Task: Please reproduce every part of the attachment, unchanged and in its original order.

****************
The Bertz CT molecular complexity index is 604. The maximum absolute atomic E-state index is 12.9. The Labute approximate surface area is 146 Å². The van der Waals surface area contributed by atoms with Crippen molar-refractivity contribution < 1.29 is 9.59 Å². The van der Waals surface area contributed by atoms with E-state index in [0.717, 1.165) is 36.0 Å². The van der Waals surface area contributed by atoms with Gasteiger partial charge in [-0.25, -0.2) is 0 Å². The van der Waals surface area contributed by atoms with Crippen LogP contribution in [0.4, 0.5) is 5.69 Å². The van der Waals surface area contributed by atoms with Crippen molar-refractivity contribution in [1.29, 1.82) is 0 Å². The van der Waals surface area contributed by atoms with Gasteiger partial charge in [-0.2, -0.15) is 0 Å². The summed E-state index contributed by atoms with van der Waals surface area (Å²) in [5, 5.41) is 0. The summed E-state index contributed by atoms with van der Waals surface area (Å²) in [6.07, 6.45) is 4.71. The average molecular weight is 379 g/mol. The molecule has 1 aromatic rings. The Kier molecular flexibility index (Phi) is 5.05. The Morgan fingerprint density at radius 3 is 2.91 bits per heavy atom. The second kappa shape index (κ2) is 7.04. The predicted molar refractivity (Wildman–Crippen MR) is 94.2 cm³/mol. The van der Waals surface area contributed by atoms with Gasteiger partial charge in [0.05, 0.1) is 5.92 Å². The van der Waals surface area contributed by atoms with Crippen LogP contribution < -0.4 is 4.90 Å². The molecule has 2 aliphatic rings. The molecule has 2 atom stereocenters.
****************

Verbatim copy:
The Bertz CT molecular complexity index is 604. The maximum absolute atomic E-state index is 12.9. The Labute approximate surface area is 146 Å². The van der Waals surface area contributed by atoms with Crippen molar-refractivity contribution < 1.29 is 9.59 Å². The van der Waals surface area contributed by atoms with E-state index in [0.717, 1.165) is 36.0 Å². The van der Waals surface area contributed by atoms with Gasteiger partial charge in [-0.25, -0.2) is 0 Å². The van der Waals surface area contributed by atoms with Crippen LogP contribution in [0.4, 0.5) is 5.69 Å². The van der Waals surface area contributed by atoms with Crippen molar-refractivity contribution in [1.29, 1.82) is 0 Å². The van der Waals surface area contributed by atoms with Gasteiger partial charge in [-0.2, -0.15) is 0 Å². The summed E-state index contributed by atoms with van der Waals surface area (Å²) in [5, 5.41) is 0. The summed E-state index contributed by atoms with van der Waals surface area (Å²) in [6.07, 6.45) is 4.71. The average molecular weight is 379 g/mol. The molecule has 1 aromatic rings. The Kier molecular flexibility index (Phi) is 5.05. The Morgan fingerprint density at radius 3 is 2.91 bits per heavy atom. The second kappa shape index (κ2) is 7.04. The predicted molar refractivity (Wildman–Crippen MR) is 94.2 cm³/mol. The van der Waals surface area contributed by atoms with Gasteiger partial charge in [0.05, 0.1) is 5.92 Å². The van der Waals surface area contributed by atoms with Crippen LogP contribution < -0.4 is 4.90 Å². The molecule has 2 aliphatic rings. The molecule has 2 atom stereocenters.